Sure, the title of this post is from a Red Hot Chili Peppers song, but it’s an interesting one. Today’s Globe and Mail had an article reporting on how much information is available for free on newspaper websites (“How much should newspapers give away?“).
The content wasn’t that interesting or surprising in and of itself, but I found it interesting that the general public and media are starting to become aware of the issue regarding access to online information. I’ve made a few posts on this topic because of my interest in open source and open access publishing.
So, how much should a newspaper make available for free? I know that as a customer, I’d like to have it all for free (which very few papers do). In my household, we have three papers delivered each day: The Globe and Mail, The Toronto Star, and a The Korea Times (for my parents). As a regular subscriber, I think online access to articles should be included. I can understand that newspapers need to make money in order to stay in business. But, I recall hearing somewhere that information *wants* to be shared, accessed, and freely distributed. Information isn’t like a tangible good. We only accrue the benefits when information is shared, not hoarded and protected like a precious stone.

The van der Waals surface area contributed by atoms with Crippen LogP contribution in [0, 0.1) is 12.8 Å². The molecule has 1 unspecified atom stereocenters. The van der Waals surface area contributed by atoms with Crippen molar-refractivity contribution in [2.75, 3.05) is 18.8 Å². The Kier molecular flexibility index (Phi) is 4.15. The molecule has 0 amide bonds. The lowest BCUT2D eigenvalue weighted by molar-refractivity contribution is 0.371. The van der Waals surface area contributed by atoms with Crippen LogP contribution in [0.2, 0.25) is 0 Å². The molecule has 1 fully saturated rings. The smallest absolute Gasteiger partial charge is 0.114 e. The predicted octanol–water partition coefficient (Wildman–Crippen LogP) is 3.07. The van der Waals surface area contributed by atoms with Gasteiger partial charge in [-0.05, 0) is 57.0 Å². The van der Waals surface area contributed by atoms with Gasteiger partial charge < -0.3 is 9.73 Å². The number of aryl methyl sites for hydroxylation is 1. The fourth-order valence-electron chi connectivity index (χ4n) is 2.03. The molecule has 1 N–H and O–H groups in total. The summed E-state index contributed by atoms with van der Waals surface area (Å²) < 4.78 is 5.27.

If newspapers begin to start charging for access to reports and information, I don’t see health specific sites staying “free” for too long. It may only be a matter of time before we need to pay for everything. I don’t consider myself socialist, but in this case, I think we need to encourage sharing of information rather than limiting access. As health information sites start to charge for access to information, aren’t we saying that health is a luxury available to those who can afford it?